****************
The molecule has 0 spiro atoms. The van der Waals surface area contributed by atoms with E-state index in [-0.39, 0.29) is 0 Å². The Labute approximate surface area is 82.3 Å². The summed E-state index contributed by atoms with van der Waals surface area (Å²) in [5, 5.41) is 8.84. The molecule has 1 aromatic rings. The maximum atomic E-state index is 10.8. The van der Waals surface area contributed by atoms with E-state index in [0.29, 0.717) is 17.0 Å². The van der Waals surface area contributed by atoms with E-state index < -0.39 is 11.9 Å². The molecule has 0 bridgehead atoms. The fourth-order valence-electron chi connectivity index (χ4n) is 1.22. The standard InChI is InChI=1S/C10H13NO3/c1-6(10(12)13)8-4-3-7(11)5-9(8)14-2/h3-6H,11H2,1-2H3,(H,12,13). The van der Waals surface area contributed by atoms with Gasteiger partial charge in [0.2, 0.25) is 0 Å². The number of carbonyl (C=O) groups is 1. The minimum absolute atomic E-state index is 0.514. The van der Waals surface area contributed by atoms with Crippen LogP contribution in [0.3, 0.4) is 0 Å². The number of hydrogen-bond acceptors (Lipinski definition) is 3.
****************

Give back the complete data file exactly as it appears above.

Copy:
The molecule has 0 spiro atoms. The van der Waals surface area contributed by atoms with E-state index in [-0.39, 0.29) is 0 Å². The Labute approximate surface area is 82.3 Å². The summed E-state index contributed by atoms with van der Waals surface area (Å²) in [5, 5.41) is 8.84. The molecule has 1 aromatic rings. The maximum atomic E-state index is 10.8. The van der Waals surface area contributed by atoms with E-state index in [0.29, 0.717) is 17.0 Å². The van der Waals surface area contributed by atoms with E-state index < -0.39 is 11.9 Å². The molecule has 0 bridgehead atoms. The fourth-order valence-electron chi connectivity index (χ4n) is 1.22. The standard InChI is InChI=1S/C10H13NO3/c1-6(10(12)13)8-4-3-7(11)5-9(8)14-2/h3-6H,11H2,1-2H3,(H,12,13). The van der Waals surface area contributed by atoms with Gasteiger partial charge in [0.2, 0.25) is 0 Å². The number of carbonyl (C=O) groups is 1. The minimum absolute atomic E-state index is 0.514. The van der Waals surface area contributed by atoms with Crippen LogP contribution in [0.3, 0.4) is 0 Å². The number of hydrogen-bond acceptors (Lipinski definition) is 3.